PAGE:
This whole thing was a maturing experience. First, there were the endless disclaimers and hardships less than a week before departure. Upon arriving, the first couple days were truly fantastic, but soon, I felt so alienated from the group when I was prohibited from taking part in certain activities that all I could do was put on a happy face and try to make it to the next day. Finally, I gathered the strength to shatter all of the glass walls surrounding me so that I could reach out and touch what I had instead of wistfully gazing at what I didn’t.
Sunday, June 14, 2013
4:42 P.M. (Hawaii time)
Well, I’m almost to Los Angeles, which is where this plane will stop before I board another one and land in Seattle. Also, I know this is irrelevant to you, but I have to push my ‘h’ key like an dilapidated doorbell right now because it is not responding to the standard typing force I typically use with all my keys. I guess I’ll keep beating this stubborn fella until I win.
Earlier this morning, I was considering what I wanted to do on the plane ride home. I was originally planning to work on my blog write-ups that I said I’d complete (like the Kilauea or Mauna Kea ones), but I was pretty tired, so I didn’t want to do those. I also pondered whether I should write a philosophical post, analyzing the thoughts of everybody from Socrates to Newton and how my experiences played into the realm of human existence and thought, but that would be drier than a lunch lady explaining the health benefits of boiled carrots. So here’s a little bow, which I will put on a larger paper-wrapped present of the trip in another blog.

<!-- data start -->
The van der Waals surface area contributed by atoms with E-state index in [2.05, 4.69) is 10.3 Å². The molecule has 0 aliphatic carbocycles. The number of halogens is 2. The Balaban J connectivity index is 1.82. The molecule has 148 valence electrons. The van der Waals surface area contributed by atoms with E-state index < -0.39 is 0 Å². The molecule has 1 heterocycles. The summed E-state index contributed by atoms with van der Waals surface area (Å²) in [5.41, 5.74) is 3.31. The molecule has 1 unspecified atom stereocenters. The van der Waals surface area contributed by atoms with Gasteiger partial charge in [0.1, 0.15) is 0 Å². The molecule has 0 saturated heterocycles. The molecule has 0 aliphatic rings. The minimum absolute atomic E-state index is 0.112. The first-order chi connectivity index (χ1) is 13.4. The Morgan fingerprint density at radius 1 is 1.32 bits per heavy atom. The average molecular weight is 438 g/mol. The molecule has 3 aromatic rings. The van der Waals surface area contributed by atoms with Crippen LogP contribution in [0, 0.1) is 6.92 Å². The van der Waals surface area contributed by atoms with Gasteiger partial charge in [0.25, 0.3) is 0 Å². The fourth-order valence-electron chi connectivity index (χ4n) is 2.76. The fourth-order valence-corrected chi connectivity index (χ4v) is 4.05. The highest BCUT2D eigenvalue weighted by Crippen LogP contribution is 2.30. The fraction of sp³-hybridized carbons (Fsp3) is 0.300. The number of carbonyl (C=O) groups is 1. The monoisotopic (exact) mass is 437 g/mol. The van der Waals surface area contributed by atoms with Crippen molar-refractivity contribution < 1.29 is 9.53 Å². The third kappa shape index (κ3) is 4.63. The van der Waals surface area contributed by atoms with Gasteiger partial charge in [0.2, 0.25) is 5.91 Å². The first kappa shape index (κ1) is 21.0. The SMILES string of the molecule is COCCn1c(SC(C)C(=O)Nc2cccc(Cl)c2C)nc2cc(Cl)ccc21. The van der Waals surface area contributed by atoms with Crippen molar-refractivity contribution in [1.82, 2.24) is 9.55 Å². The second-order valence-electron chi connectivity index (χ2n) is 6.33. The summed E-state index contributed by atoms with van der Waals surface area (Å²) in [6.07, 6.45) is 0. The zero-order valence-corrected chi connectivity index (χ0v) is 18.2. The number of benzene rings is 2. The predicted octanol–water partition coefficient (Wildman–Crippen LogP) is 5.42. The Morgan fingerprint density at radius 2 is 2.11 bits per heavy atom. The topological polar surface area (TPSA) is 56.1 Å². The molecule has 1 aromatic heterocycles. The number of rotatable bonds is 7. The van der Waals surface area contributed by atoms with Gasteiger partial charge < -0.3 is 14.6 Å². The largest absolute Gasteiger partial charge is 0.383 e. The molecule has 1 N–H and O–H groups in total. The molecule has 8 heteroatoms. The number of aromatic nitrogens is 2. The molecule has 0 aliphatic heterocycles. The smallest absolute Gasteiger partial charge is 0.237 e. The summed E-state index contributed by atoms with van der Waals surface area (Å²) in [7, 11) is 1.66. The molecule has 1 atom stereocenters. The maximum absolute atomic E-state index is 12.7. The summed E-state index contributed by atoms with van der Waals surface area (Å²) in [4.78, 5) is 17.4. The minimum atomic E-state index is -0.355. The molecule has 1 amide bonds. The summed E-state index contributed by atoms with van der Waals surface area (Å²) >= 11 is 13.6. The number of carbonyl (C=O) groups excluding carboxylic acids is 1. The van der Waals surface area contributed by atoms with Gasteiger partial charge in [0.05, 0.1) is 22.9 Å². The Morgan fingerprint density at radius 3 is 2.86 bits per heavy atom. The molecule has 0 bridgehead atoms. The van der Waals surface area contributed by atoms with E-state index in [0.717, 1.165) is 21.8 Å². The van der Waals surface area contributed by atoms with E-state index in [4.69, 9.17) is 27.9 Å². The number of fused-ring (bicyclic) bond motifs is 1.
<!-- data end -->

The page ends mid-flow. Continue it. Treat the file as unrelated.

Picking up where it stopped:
And then, the two seizures in one day. I felt like a tape cassette being reversed back through all the negative feelings I previously had. The UW didn’t make things any easier; despite my doctor’s approval of my finishing of the course in Micronesia and his recommendation to the administrators at IPE to work out a solution that would work for everyone involved, the UW shut the door on me and ordered an ‘emergency evacuation.’ This felt demeaning (I felt perfectly fine after the seizures and haven’t had one since), but I had no choice.
We landed in Hawaii, and with the help of my mom, we helped each other get our tapes going again. But this time, they weren’t in normal speed. They were in fast forward. And now, I feel like I’ve learned so much more than I ever could have with a typical, more-or-less trouble-free study abroad experience. I’m not just crawling through days with bloodied shins and tears in my eyes. As I told my mom, “we carpe-diemed.” And that’s all I ever wanted to do.
1:28 AM PDT, 7/15/13
I’ve finally made it home. Kaselehlie, aloha, and goodnight.